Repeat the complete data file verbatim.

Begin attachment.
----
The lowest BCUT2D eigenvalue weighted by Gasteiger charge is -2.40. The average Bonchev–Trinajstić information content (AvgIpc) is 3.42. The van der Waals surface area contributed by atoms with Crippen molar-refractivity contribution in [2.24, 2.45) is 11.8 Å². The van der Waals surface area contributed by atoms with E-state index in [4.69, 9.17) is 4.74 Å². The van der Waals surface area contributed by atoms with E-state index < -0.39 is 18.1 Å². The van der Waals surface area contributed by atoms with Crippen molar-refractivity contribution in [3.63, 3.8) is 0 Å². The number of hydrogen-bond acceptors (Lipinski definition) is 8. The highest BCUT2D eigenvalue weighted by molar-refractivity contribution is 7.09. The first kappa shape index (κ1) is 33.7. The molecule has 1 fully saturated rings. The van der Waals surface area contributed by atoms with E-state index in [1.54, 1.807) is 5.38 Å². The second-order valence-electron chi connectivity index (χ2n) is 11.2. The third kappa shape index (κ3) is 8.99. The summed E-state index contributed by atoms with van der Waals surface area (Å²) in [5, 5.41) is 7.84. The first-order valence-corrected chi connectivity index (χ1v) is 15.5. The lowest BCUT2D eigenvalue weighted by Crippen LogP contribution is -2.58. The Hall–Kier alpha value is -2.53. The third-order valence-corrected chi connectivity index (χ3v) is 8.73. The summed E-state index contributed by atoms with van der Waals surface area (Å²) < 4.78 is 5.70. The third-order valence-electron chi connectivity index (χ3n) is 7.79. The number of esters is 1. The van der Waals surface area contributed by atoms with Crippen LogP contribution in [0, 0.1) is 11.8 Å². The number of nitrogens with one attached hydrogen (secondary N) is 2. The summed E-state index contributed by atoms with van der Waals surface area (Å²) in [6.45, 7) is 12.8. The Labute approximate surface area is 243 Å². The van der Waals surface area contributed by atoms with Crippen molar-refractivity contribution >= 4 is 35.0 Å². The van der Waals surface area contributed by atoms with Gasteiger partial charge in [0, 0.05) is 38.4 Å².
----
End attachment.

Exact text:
The lowest BCUT2D eigenvalue weighted by Gasteiger charge is -2.40. The average Bonchev–Trinajstić information content (AvgIpc) is 3.42. The van der Waals surface area contributed by atoms with Crippen molar-refractivity contribution in [2.24, 2.45) is 11.8 Å². The van der Waals surface area contributed by atoms with E-state index in [4.69, 9.17) is 4.74 Å². The van der Waals surface area contributed by atoms with E-state index < -0.39 is 18.1 Å². The van der Waals surface area contributed by atoms with Crippen molar-refractivity contribution in [3.63, 3.8) is 0 Å². The number of hydrogen-bond acceptors (Lipinski definition) is 8. The highest BCUT2D eigenvalue weighted by molar-refractivity contribution is 7.09. The first kappa shape index (κ1) is 33.7. The molecule has 1 fully saturated rings. The van der Waals surface area contributed by atoms with E-state index in [1.54, 1.807) is 5.38 Å². The second-order valence-electron chi connectivity index (χ2n) is 11.2. The third kappa shape index (κ3) is 8.99. The summed E-state index contributed by atoms with van der Waals surface area (Å²) in [5, 5.41) is 7.84. The first-order valence-corrected chi connectivity index (χ1v) is 15.5. The lowest BCUT2D eigenvalue weighted by Crippen LogP contribution is -2.58. The Hall–Kier alpha value is -2.53. The third-order valence-corrected chi connectivity index (χ3v) is 8.73. The summed E-state index contributed by atoms with van der Waals surface area (Å²) < 4.78 is 5.70. The third-order valence-electron chi connectivity index (χ3n) is 7.79. The number of esters is 1. The van der Waals surface area contributed by atoms with Crippen LogP contribution in [0, 0.1) is 11.8 Å². The number of nitrogens with one attached hydrogen (secondary N) is 2. The summed E-state index contributed by atoms with van der Waals surface area (Å²) in [6.45, 7) is 12.8. The Labute approximate surface area is 243 Å². The van der Waals surface area contributed by atoms with Crippen molar-refractivity contribution >= 4 is 35.0 Å². The van der Waals surface area contributed by atoms with Gasteiger partial charge in [0, 0.05) is 38.4 Å².